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Lost your favorite Safari plugin after upgrading to Snow Leopard? Try 32-bit mode


Snow Leopard has brought a host of improvements to OS X, but Safari has been changed in one way that could ruin your day if you're used to using third-party plugins. Support for Input Managers has been removed in 64-bit Safari, which means that popular Safari plugins like Saft won't work.

Getting these plugins to work again in Safari is easy, but there is one tradeoff to keep in mind.

Re-enabling plugin support for Safari is as simple as forcing Safari to start up in 32-bit mode. When you choose "Get Info" on Safari, you'll notice a checkbox in the window that says "Open in 32-bit mode." Check this box.

That's it. Safari will now open in 32-bit mode, and any Input Manager plugins you were using before upgrading to Snow Leopard, like Saft or PithHelmet, should work just fine. Additionally, running Safari in 32-bit mode allows Multiclutch's custom trackpad gestures to work; these weren't working for me when I ran Safari in 64-bit mode, probably because Multiclutch is a 32-bit prefpane.

There's one caveat to running Safari in 32-bit mode: there's a tradeoff in stability. One of the features you gain by running Safari in 64-bit mode is that Safari will "sandbox" plugins like Flash, so if (when) Flash Player crashes, it doesn't take all of Safari down with it. This is because when Safari runs in 64-bit mode, plugins actually run as their own separate processes rather than being bundled up with Safari. But when Safari is run in 32-bit mode, Flash and other plugins work the old way, which means if (when) Flash crashes, so will Safari.

Safari in 64-bit mode: Flash runs as its own process.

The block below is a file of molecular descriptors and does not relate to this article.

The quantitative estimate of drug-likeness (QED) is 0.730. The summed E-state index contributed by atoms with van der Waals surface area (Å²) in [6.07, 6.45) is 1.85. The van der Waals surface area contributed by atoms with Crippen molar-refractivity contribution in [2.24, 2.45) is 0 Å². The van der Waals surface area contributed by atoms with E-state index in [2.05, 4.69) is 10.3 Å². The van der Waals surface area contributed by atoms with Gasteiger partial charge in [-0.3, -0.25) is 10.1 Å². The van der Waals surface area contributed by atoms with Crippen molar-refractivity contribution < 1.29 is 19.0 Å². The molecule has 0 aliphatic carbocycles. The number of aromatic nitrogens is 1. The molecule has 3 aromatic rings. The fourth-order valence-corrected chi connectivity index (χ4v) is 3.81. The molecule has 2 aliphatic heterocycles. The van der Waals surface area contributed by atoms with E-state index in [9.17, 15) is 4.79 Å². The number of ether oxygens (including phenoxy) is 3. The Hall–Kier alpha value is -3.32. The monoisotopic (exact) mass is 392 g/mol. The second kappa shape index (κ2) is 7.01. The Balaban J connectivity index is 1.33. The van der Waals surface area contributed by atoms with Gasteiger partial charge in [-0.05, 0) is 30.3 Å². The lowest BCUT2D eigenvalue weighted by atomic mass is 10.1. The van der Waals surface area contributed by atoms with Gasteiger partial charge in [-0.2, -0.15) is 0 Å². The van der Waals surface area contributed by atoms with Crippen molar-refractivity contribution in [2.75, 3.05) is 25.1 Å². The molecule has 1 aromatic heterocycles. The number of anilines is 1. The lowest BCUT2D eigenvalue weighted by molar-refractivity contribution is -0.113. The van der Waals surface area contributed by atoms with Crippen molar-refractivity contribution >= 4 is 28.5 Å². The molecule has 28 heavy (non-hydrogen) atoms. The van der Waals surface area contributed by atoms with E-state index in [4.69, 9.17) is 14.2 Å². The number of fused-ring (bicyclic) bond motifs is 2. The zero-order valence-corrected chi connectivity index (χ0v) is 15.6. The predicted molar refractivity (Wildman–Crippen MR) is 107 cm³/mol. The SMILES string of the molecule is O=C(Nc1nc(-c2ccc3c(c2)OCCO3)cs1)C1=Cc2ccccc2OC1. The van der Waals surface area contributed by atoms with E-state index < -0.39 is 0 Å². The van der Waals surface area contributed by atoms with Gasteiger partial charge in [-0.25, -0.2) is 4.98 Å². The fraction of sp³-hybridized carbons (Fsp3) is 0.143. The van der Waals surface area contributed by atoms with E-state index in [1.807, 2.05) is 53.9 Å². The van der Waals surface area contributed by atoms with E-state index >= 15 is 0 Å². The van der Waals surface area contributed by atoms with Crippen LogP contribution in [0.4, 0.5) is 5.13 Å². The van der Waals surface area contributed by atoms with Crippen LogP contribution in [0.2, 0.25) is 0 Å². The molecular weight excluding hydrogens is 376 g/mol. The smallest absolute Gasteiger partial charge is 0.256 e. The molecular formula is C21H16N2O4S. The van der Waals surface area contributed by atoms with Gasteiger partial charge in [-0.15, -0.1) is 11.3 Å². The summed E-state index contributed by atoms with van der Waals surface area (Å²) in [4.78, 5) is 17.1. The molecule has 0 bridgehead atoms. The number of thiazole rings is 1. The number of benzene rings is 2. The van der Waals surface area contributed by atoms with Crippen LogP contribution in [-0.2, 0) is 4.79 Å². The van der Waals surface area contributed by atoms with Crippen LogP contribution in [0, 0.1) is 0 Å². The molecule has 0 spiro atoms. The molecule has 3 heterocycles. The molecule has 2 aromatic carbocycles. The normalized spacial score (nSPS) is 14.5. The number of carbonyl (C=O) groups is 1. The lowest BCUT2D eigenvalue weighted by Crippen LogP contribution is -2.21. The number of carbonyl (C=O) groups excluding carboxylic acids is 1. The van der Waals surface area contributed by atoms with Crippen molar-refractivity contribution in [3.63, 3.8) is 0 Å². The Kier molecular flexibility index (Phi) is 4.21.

Result: far fewer four-letter words in your workflow

Safari in 32-bit mode: Plugins work, but Flash makes it crash

If you can't live without your plugins (and I can't – Safari without Multiclutch or PithHelmet is like a day without sunshine), then the small sacrifice in stability you'll suffer by running Safari in 32-bit mode is probably going to be worth it to you.

Note: if you're running anything that runs off the SIMBL input manager plugin like Saft or PithHelmet, you might have to take a few extra steps to get things running properly in Safari on Snow Leopard. This procedure is specifically tailored toward getting PithHelmet running, but the steps for Saft should be similar (Procedure courtesy of user tech.bear).

– Edit the file "/Library/Application Support/SIMBL/Plugins/PithHelmet.bundle/Contents/Info.plist" using either TextEdit or another editor (If you're dealing with Saft, substitute as needed); you can find this file by finding PithHelmet.bundle, right-clicking on it, and choosing "Show Contents" from the contextual menu.

– Look for "<key>MaxBundleVersion</key>" down towards the bottom of the .plist file; now look at the next line. It's the <string> line.

– Change the number to 9999.9

– Save the file
What happens is there's an identifier string that checks against the version number of Safari; by changing that value to 9999, you shouldn't have to deal with that incompatibility error ever again. Of course, this is at your own risk -- this version check is designed specifically to prevent SIMBL plugins from "breaking" Safari when Safari gets updated, but if you don't want to or can't wait for the developer to update the plugin, this procedure shouldn't really give you any problems. I've been doing something similar for four years of using PithHelmet, and I haven't run into any major issues.

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